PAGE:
11 January 2011

0100

I have to admit, when a good friend told me lots of people read this blog, i was pretty doubtful. After all, it's just me rambling about stuff most of the time. i don't really try to be that educational, I don't preach like I'm teaching (or like I'm preaching!), and I'm a pretty blunt person most of the time, although I try to be PC when posting to the public blog-o-sphere by not naming names. So I put the counter at the bottom of the page, and discovered I've had over 1700 page views in the last 30 days. Well gee, guess she showed me! She also tells me I'm controversial sometimes! And I thought I kept it pretty tame around here, talking about weather and my dogs all the time...

I am up very late tonight (this morning?). Due, probably, to sleeping a lot last night, which was due to me being tired from the long days at the USDAA trial over the weekend. Vicious cycle, I suppose. I am also awake since I was trying to decide whether to take another blogger's post as something referring to me or not (they use a phrase and general subject matter I mentioned on facebook not 24 hours earlier). I was feeling rather brave for putting all the blind cross information on here, especially given my public opposition to blind crosses in the past. I certainly didn't invent the maneuvers I've been working with Seri, but they are certainly new to me, new to Seri, and I don't believe anyone here in the states performs them quite the way I'm attempting to do so - it is a much more european style. So I hope no one is getting the impression that I'm a puffed up ego claiming to invent something. I'm not. I AM, however, someone who has their own unique handling style, and I only add new tools to my toolbox after much analysis of video and thought about whether it fits with the way my dogs understand my motion and body cues. i have long been against almost all blind crosses, so it was a tough decision for me to teach Seri to go behind my back. It is also a very specific cue, and means only one thing - wrap around my body. I believe wrap cues are pretty black and white. You are wrapping the jump (180 degrees or close to it), or you aren't. This is in contrast with most turn cues, with have an infinite spectrum of possibilities with regard to both speed and trajectory. I believe that I can perform any speed and angle of turn at a jump using a shoulder turn or a rear cross or a front cross, because I use speed and direction of motion as primary cues. So facing her and telling Seri to go behind me is a specific cue for her, because generally she is never allowed behind me, and I certainly don't want her thinking about that as we're running.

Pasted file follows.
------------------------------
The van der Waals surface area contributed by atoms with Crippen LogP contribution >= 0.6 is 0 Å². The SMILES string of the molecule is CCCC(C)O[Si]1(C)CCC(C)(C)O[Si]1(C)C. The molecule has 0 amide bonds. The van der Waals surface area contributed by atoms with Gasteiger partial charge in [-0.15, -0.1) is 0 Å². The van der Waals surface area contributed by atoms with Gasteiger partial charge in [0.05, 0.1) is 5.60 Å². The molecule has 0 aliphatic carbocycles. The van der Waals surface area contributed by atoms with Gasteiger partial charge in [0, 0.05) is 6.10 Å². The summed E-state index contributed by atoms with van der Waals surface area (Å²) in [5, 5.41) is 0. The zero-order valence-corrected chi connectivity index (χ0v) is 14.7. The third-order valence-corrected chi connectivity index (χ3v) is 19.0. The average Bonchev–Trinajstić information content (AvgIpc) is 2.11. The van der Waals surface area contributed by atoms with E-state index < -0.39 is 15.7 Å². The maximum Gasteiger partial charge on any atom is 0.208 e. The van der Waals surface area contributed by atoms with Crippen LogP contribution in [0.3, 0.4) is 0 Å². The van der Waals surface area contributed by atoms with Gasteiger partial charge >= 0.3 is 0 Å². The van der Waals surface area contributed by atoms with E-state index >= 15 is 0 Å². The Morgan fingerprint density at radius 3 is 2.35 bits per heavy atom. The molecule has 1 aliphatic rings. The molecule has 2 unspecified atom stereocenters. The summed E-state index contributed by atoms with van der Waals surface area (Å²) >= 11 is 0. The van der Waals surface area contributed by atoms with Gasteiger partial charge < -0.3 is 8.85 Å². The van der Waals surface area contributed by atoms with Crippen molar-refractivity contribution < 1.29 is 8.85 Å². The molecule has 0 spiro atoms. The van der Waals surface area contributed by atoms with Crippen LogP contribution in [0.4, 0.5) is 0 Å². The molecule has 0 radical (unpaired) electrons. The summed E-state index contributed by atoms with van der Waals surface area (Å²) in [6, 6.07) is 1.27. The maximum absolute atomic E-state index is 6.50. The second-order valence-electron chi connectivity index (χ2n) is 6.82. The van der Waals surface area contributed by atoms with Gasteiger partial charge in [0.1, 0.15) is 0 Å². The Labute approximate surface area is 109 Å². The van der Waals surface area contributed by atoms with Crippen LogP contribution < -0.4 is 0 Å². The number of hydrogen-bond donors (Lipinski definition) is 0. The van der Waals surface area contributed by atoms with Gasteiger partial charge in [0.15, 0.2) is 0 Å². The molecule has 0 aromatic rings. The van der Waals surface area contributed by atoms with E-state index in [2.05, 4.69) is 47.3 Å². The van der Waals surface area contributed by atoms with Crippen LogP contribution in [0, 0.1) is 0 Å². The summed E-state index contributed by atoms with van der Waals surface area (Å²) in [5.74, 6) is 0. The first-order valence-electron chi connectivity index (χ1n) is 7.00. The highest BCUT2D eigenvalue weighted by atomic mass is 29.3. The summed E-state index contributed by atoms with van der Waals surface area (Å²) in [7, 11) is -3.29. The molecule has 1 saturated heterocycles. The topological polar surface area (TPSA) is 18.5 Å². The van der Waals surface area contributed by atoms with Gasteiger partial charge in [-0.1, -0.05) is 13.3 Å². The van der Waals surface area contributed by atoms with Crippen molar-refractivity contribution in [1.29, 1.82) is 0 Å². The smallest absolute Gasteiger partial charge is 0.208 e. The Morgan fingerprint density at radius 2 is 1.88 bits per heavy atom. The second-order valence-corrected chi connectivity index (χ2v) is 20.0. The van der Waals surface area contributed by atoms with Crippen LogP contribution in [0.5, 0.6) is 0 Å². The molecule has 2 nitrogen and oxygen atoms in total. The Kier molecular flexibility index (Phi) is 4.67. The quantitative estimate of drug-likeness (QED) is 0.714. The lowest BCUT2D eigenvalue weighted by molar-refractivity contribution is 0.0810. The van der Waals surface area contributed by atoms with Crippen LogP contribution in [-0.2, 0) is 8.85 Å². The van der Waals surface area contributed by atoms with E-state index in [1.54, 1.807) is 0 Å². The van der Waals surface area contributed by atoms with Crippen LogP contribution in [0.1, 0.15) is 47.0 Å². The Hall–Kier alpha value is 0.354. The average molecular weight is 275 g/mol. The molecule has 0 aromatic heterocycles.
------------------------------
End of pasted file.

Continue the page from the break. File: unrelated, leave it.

Sorry for the really late post, but part of the reason I was up is that i wanted to post something. I am not a follower of any big name person's system. I improve by self-analyzation, analyzation of others who are at the top of their game and I respect, and brainstorming about my individual dogs. I value consistency, innovation, and logic over anything else. And I certainly hope no one thinks I'm stealing maneuvers from europeans and claiming to reinvent them. I only hope to emulate those who perform them well!